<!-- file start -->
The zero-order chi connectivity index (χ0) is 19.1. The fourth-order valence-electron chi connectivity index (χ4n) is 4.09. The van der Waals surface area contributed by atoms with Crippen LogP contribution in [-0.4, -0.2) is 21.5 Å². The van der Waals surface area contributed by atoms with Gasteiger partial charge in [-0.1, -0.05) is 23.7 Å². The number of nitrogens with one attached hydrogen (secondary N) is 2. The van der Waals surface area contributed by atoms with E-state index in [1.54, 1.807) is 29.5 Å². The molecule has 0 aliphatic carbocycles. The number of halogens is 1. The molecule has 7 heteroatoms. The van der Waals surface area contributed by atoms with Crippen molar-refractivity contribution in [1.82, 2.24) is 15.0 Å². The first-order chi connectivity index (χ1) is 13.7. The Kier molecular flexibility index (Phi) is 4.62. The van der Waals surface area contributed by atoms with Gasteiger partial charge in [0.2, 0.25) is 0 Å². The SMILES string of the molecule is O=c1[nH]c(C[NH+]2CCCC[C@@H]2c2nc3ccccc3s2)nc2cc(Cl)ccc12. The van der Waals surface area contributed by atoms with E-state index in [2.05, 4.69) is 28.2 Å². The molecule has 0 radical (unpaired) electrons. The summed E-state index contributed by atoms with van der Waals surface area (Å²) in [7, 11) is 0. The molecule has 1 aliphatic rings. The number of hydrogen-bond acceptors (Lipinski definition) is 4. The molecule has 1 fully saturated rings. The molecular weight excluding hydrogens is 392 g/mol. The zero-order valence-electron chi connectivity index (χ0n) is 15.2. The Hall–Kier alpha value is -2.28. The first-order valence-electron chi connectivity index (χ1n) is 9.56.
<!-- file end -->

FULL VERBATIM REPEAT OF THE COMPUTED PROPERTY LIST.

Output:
The zero-order chi connectivity index (χ0) is 19.1. The fourth-order valence-electron chi connectivity index (χ4n) is 4.09. The van der Waals surface area contributed by atoms with Crippen LogP contribution in [-0.4, -0.2) is 21.5 Å². The van der Waals surface area contributed by atoms with Gasteiger partial charge in [-0.1, -0.05) is 23.7 Å². The number of nitrogens with one attached hydrogen (secondary N) is 2. The van der Waals surface area contributed by atoms with E-state index in [1.54, 1.807) is 29.5 Å². The molecule has 0 aliphatic carbocycles. The number of halogens is 1. The molecule has 7 heteroatoms. The van der Waals surface area contributed by atoms with Crippen molar-refractivity contribution in [1.82, 2.24) is 15.0 Å². The first-order chi connectivity index (χ1) is 13.7. The Kier molecular flexibility index (Phi) is 4.62. The van der Waals surface area contributed by atoms with Gasteiger partial charge in [0.2, 0.25) is 0 Å². The SMILES string of the molecule is O=c1[nH]c(C[NH+]2CCCC[C@@H]2c2nc3ccccc3s2)nc2cc(Cl)ccc12. The van der Waals surface area contributed by atoms with E-state index in [2.05, 4.69) is 28.2 Å². The molecule has 0 radical (unpaired) electrons. The summed E-state index contributed by atoms with van der Waals surface area (Å²) in [7, 11) is 0. The molecule has 1 aliphatic rings. The number of hydrogen-bond acceptors (Lipinski definition) is 4. The molecule has 1 fully saturated rings. The molecular weight excluding hydrogens is 392 g/mol. The zero-order valence-electron chi connectivity index (χ0n) is 15.2. The Hall–Kier alpha value is -2.28. The first-order valence-electron chi connectivity index (χ1n) is 9.56.